Phil Wiggins Blues House Party
Piedmont blues and dance
The blues of the Piedmont, the hilly region stretching from Georgia to the Chesapeake, is one of the oldest forms of the blues. It draws heavily on earlier fiddle and banjo string band music that was equally popular among rural blacks and whites, and served as a staple at country parties, hoedowns, and square dances. While country blues began as dance music, it is today most often heard in concert settings. Phil Wiggins Blues House Party brings together legendary bluesman Phil Wiggins and urban dance virtuoso Junious Brickhouse to “reconnect the dance with the dance music … getting people off their butts and doing what this music was meant for.”
Phil Wiggins is arguably America’s foremost blues harmonica master. He achieved worldwide acclaim as one half of the premier Piedmont blues duo of Cephas & Wiggins. Born in Washington, D.C., in 1954, Wiggins spent summers during his childhood at his grandmother’s house in Alabama, and in church there he absorbed the sounds of old-time hymns sung in the traditional call-and-response style. Phil was attracted to blues harmonica as a young man, and began his performing career with some of Washington, D.C.’s leading blues artists, including guitarists Archie Edwards and John Jackson, and slide guitarist and gospel singer Flora Molton. In 1976 Phil met guitarist and singer John Cephas, and they performed together as a duo for over three decades until Cephas’s death in 2009.
Wiggins’s latest project features two of his favorite musical collaborators. Virginia guitarist Rick Franklin has been a part of the D.C. blues scene since 1981. Since the death of elder statesmen like John Cephas, Franklin has emerged as one of the standard bearers for Piedmont blues. A respected guitar teacher, he is also something of a blues historian. Alabama native Marcus Moore began as a classically trained violinist, received a degree in jazz violin, and played for two years with the Harlem Symphony Orchestra; he was inspired by his father to study the black string band tradition as well. Now a fine blues fiddler, he met Wiggins at a jam session at Archie Edwards’s famed barbershop, and the two have played together for five years in the Chesapeake Sheiks.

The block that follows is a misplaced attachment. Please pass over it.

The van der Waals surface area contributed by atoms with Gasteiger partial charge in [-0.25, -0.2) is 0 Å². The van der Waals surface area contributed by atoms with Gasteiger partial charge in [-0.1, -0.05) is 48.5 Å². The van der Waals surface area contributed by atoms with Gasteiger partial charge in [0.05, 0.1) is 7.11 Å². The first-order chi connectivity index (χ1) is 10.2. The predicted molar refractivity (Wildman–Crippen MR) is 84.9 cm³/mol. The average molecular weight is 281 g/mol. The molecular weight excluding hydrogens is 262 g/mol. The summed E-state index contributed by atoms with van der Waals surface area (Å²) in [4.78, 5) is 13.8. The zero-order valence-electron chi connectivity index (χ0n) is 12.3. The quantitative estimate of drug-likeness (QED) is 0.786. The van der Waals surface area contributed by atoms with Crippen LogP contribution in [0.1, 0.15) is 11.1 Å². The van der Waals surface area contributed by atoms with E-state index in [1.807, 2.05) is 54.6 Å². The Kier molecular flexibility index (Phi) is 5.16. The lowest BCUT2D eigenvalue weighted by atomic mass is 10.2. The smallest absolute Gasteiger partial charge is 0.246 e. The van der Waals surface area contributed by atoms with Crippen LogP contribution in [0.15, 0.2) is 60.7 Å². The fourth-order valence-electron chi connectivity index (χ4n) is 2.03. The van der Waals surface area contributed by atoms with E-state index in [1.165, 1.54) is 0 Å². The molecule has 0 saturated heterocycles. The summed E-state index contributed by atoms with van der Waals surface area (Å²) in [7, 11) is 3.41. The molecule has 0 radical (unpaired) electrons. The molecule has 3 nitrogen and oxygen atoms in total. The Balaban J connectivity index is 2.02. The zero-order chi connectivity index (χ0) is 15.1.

The man who brings the dance back to the house party is the incomparable Junious Brickhouse. Growing up in Virginia Beach, he was introduced to country dance traditions at house parties he attended throughout Virginia’s Tidewater region with family members. Later Brickhouse found community and self-expression in urban dance. He carries this inspiration forward as the founder and executive director of Urban Artistry in D.C.’s Ward 7, an organization “dedicated to the performance and preservation of art forms inspired by the urban experience.” In 2009, he received a Maryland Traditions Apprenticeship Award from the Maryland State Arts Council, recognizing him as a Master Artist teaching urban dance traditions. Resurrecting the dances of the African American country blues house party has involved personal memory, research, and intuition. Because the specifics of such dances were not well documented, Brickhouse studied with older Piedmont dancers like Williette Hinton and John Dee Holeman, as well as relying on the traditional skill of listening and responding organically to the music.
Through performances and workshops, the members of Phil Wiggins Blues House Party are reviving and celebrating not only a dance music tradition, but also building a community to carry it on.